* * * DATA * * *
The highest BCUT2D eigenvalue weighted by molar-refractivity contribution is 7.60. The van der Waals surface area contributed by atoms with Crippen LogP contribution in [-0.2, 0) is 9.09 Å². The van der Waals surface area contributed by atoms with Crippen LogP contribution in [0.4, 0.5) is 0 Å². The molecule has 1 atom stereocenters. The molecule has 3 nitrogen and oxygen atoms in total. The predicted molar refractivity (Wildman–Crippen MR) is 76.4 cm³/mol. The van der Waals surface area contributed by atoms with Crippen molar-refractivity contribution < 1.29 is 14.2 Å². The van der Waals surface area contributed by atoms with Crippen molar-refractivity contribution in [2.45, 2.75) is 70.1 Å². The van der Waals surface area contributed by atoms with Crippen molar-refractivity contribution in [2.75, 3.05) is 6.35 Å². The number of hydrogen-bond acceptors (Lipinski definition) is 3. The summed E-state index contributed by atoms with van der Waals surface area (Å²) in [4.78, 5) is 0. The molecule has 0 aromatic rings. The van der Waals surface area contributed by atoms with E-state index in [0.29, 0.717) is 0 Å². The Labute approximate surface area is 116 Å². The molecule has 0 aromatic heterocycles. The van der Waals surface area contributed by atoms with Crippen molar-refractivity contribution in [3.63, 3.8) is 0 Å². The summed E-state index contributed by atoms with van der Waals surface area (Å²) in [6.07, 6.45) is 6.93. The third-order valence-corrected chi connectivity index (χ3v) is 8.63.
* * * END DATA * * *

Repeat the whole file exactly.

The highest BCUT2D eigenvalue weighted by molar-refractivity contribution is 7.60. The van der Waals surface area contributed by atoms with Crippen LogP contribution in [-0.2, 0) is 9.09 Å². The van der Waals surface area contributed by atoms with Crippen LogP contribution in [0.4, 0.5) is 0 Å². The molecule has 1 atom stereocenters. The molecule has 3 nitrogen and oxygen atoms in total. The predicted molar refractivity (Wildman–Crippen MR) is 76.4 cm³/mol. The van der Waals surface area contributed by atoms with Crippen molar-refractivity contribution < 1.29 is 14.2 Å². The van der Waals surface area contributed by atoms with Crippen molar-refractivity contribution in [2.45, 2.75) is 70.1 Å². The van der Waals surface area contributed by atoms with Crippen molar-refractivity contribution in [2.75, 3.05) is 6.35 Å². The number of hydrogen-bond acceptors (Lipinski definition) is 3. The summed E-state index contributed by atoms with van der Waals surface area (Å²) in [4.78, 5) is 0. The molecule has 0 aromatic rings. The van der Waals surface area contributed by atoms with E-state index in [0.29, 0.717) is 0 Å². The Labute approximate surface area is 116 Å². The molecule has 0 aromatic heterocycles. The van der Waals surface area contributed by atoms with Crippen molar-refractivity contribution in [3.63, 3.8) is 0 Å². The summed E-state index contributed by atoms with van der Waals surface area (Å²) in [6.07, 6.45) is 6.93. The third-order valence-corrected chi connectivity index (χ3v) is 8.63.